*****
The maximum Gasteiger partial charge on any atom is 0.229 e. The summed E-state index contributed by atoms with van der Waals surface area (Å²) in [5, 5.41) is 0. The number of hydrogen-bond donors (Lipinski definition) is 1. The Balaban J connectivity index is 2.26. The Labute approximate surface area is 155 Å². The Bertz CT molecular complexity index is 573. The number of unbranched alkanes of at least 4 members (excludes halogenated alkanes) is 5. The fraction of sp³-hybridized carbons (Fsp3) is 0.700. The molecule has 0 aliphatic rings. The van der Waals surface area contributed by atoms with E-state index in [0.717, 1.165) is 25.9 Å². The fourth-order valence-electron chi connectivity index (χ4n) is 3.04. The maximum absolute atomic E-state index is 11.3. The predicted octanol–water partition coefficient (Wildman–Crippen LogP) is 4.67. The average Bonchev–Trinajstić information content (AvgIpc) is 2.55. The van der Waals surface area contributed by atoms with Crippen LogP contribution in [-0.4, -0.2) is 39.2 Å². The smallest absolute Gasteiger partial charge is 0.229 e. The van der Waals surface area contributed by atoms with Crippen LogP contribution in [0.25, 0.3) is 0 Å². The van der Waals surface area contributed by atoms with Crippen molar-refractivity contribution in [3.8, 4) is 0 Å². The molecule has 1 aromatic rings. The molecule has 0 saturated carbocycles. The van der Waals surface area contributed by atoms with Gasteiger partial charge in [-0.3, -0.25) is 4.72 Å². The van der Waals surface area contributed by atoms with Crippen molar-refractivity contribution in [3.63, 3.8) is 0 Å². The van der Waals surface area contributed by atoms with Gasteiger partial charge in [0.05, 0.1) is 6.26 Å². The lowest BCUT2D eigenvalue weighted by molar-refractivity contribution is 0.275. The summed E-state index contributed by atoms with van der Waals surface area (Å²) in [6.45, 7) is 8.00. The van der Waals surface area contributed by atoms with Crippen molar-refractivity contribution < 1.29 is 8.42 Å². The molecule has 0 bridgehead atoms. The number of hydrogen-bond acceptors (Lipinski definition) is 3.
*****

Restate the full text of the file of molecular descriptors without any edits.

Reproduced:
The maximum Gasteiger partial charge on any atom is 0.229 e. The summed E-state index contributed by atoms with van der Waals surface area (Å²) in [5, 5.41) is 0. The number of hydrogen-bond donors (Lipinski definition) is 1. The Balaban J connectivity index is 2.26. The Labute approximate surface area is 155 Å². The Bertz CT molecular complexity index is 573. The number of unbranched alkanes of at least 4 members (excludes halogenated alkanes) is 5. The fraction of sp³-hybridized carbons (Fsp3) is 0.700. The molecule has 0 aliphatic rings. The van der Waals surface area contributed by atoms with E-state index in [0.717, 1.165) is 25.9 Å². The fourth-order valence-electron chi connectivity index (χ4n) is 3.04. The maximum absolute atomic E-state index is 11.3. The predicted octanol–water partition coefficient (Wildman–Crippen LogP) is 4.67. The average Bonchev–Trinajstić information content (AvgIpc) is 2.55. The van der Waals surface area contributed by atoms with Crippen LogP contribution in [-0.4, -0.2) is 39.2 Å². The smallest absolute Gasteiger partial charge is 0.229 e. The van der Waals surface area contributed by atoms with Crippen LogP contribution in [0.25, 0.3) is 0 Å². The van der Waals surface area contributed by atoms with Crippen molar-refractivity contribution in [3.8, 4) is 0 Å². The molecule has 1 aromatic rings. The molecule has 0 saturated carbocycles. The van der Waals surface area contributed by atoms with Gasteiger partial charge in [-0.3, -0.25) is 4.72 Å². The van der Waals surface area contributed by atoms with Crippen molar-refractivity contribution in [3.63, 3.8) is 0 Å². The van der Waals surface area contributed by atoms with Gasteiger partial charge in [0.05, 0.1) is 6.26 Å². The lowest BCUT2D eigenvalue weighted by molar-refractivity contribution is 0.275. The summed E-state index contributed by atoms with van der Waals surface area (Å²) in [6.45, 7) is 8.00. The van der Waals surface area contributed by atoms with Crippen molar-refractivity contribution < 1.29 is 8.42 Å². The molecule has 0 bridgehead atoms. The number of hydrogen-bond acceptors (Lipinski definition) is 3.